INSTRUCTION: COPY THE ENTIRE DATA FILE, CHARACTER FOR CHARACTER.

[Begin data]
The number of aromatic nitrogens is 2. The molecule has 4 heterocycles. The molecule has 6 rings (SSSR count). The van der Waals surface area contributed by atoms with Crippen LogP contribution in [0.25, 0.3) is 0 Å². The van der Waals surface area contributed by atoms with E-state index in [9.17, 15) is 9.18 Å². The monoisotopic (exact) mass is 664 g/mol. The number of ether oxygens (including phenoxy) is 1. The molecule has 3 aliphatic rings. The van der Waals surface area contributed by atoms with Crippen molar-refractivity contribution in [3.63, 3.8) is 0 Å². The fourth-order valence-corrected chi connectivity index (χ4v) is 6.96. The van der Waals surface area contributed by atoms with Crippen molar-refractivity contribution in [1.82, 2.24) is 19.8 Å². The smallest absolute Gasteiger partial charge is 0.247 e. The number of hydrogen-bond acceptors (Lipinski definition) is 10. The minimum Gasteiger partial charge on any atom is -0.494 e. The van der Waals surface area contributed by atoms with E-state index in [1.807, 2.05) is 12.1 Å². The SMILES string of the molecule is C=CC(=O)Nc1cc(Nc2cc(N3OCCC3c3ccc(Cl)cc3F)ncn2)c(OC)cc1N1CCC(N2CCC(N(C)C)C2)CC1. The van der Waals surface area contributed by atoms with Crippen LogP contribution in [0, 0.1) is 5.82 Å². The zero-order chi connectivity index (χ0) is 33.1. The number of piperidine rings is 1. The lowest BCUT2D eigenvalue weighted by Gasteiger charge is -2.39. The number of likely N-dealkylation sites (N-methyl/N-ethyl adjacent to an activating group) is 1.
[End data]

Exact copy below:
The number of aromatic nitrogens is 2. The molecule has 4 heterocycles. The molecule has 6 rings (SSSR count). The van der Waals surface area contributed by atoms with Crippen LogP contribution in [0.25, 0.3) is 0 Å². The van der Waals surface area contributed by atoms with E-state index in [9.17, 15) is 9.18 Å². The monoisotopic (exact) mass is 664 g/mol. The number of ether oxygens (including phenoxy) is 1. The molecule has 3 aliphatic rings. The van der Waals surface area contributed by atoms with Crippen molar-refractivity contribution in [3.63, 3.8) is 0 Å². The fourth-order valence-corrected chi connectivity index (χ4v) is 6.96. The van der Waals surface area contributed by atoms with Crippen molar-refractivity contribution in [1.82, 2.24) is 19.8 Å². The smallest absolute Gasteiger partial charge is 0.247 e. The number of hydrogen-bond acceptors (Lipinski definition) is 10. The minimum Gasteiger partial charge on any atom is -0.494 e. The van der Waals surface area contributed by atoms with E-state index in [1.807, 2.05) is 12.1 Å². The SMILES string of the molecule is C=CC(=O)Nc1cc(Nc2cc(N3OCCC3c3ccc(Cl)cc3F)ncn2)c(OC)cc1N1CCC(N2CCC(N(C)C)C2)CC1. The van der Waals surface area contributed by atoms with Crippen LogP contribution in [0, 0.1) is 5.82 Å². The zero-order chi connectivity index (χ0) is 33.1. The number of piperidine rings is 1. The lowest BCUT2D eigenvalue weighted by Gasteiger charge is -2.39. The number of likely N-dealkylation sites (N-methyl/N-ethyl adjacent to an activating group) is 1.